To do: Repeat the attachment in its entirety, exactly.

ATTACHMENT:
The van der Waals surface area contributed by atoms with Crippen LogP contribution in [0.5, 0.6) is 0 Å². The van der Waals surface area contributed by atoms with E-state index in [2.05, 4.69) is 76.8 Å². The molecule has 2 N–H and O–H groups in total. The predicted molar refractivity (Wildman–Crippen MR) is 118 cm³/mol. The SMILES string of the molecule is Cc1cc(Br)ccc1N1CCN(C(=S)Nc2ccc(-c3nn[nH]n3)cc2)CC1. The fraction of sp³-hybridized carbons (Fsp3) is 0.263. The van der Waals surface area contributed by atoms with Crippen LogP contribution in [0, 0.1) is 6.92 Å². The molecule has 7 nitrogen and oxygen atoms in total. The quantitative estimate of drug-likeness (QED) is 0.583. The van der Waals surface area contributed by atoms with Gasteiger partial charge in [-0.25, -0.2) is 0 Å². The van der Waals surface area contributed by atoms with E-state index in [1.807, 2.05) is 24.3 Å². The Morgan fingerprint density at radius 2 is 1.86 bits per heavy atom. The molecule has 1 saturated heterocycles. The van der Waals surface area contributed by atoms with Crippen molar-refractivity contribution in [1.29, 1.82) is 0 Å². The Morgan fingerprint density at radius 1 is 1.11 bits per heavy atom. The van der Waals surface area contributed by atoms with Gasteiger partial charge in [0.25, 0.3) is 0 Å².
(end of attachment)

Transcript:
The van der Waals surface area contributed by atoms with Crippen LogP contribution in [0.5, 0.6) is 0 Å². The van der Waals surface area contributed by atoms with E-state index in [2.05, 4.69) is 76.8 Å². The molecule has 2 N–H and O–H groups in total. The predicted molar refractivity (Wildman–Crippen MR) is 118 cm³/mol. The SMILES string of the molecule is Cc1cc(Br)ccc1N1CCN(C(=S)Nc2ccc(-c3nn[nH]n3)cc2)CC1. The fraction of sp³-hybridized carbons (Fsp3) is 0.263. The van der Waals surface area contributed by atoms with Crippen LogP contribution in [0, 0.1) is 6.92 Å². The molecule has 7 nitrogen and oxygen atoms in total. The quantitative estimate of drug-likeness (QED) is 0.583. The van der Waals surface area contributed by atoms with Gasteiger partial charge in [-0.25, -0.2) is 0 Å². The van der Waals surface area contributed by atoms with E-state index in [1.807, 2.05) is 24.3 Å². The Morgan fingerprint density at radius 2 is 1.86 bits per heavy atom. The molecule has 1 saturated heterocycles. The van der Waals surface area contributed by atoms with Crippen molar-refractivity contribution in [1.29, 1.82) is 0 Å². The Morgan fingerprint density at radius 1 is 1.11 bits per heavy atom. The van der Waals surface area contributed by atoms with Gasteiger partial charge in [0.25, 0.3) is 0 Å².